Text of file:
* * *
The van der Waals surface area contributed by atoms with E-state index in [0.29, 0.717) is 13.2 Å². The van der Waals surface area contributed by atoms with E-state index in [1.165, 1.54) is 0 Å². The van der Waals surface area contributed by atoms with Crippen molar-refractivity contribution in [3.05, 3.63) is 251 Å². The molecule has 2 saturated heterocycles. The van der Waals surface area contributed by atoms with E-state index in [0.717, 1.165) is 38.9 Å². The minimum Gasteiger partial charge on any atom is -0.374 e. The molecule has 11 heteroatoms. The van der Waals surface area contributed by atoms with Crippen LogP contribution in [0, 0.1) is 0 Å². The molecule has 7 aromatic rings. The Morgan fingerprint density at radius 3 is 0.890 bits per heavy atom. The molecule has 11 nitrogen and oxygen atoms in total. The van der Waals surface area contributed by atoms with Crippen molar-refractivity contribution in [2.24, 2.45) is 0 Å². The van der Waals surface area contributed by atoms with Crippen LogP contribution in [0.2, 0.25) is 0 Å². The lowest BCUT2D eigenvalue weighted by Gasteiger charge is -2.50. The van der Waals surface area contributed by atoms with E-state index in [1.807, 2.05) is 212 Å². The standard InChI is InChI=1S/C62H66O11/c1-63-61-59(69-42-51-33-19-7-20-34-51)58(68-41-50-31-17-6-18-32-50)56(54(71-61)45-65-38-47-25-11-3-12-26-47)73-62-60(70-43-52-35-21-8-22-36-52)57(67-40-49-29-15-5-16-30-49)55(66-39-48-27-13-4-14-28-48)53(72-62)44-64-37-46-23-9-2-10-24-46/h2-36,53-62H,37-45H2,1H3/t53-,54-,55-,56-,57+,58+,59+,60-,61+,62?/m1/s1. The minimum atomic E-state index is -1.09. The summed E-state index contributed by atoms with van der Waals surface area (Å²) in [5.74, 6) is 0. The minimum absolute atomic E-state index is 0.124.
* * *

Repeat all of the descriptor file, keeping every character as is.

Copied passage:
The van der Waals surface area contributed by atoms with E-state index in [0.29, 0.717) is 13.2 Å². The van der Waals surface area contributed by atoms with E-state index in [1.165, 1.54) is 0 Å². The van der Waals surface area contributed by atoms with Crippen molar-refractivity contribution in [3.05, 3.63) is 251 Å². The molecule has 2 saturated heterocycles. The van der Waals surface area contributed by atoms with E-state index in [0.717, 1.165) is 38.9 Å². The minimum Gasteiger partial charge on any atom is -0.374 e. The molecule has 11 heteroatoms. The van der Waals surface area contributed by atoms with Crippen LogP contribution in [0, 0.1) is 0 Å². The molecule has 7 aromatic rings. The Morgan fingerprint density at radius 3 is 0.890 bits per heavy atom. The molecule has 11 nitrogen and oxygen atoms in total. The van der Waals surface area contributed by atoms with Crippen molar-refractivity contribution in [2.24, 2.45) is 0 Å². The van der Waals surface area contributed by atoms with Crippen LogP contribution in [0.2, 0.25) is 0 Å². The lowest BCUT2D eigenvalue weighted by Gasteiger charge is -2.50. The van der Waals surface area contributed by atoms with E-state index in [1.807, 2.05) is 212 Å². The standard InChI is InChI=1S/C62H66O11/c1-63-61-59(69-42-51-33-19-7-20-34-51)58(68-41-50-31-17-6-18-32-50)56(54(71-61)45-65-38-47-25-11-3-12-26-47)73-62-60(70-43-52-35-21-8-22-36-52)57(67-40-49-29-15-5-16-30-49)55(66-39-48-27-13-4-14-28-48)53(72-62)44-64-37-46-23-9-2-10-24-46/h2-36,53-62H,37-45H2,1H3/t53-,54-,55-,56-,57+,58+,59+,60-,61+,62?/m1/s1. The minimum atomic E-state index is -1.09. The summed E-state index contributed by atoms with van der Waals surface area (Å²) in [5.74, 6) is 0. The minimum absolute atomic E-state index is 0.124.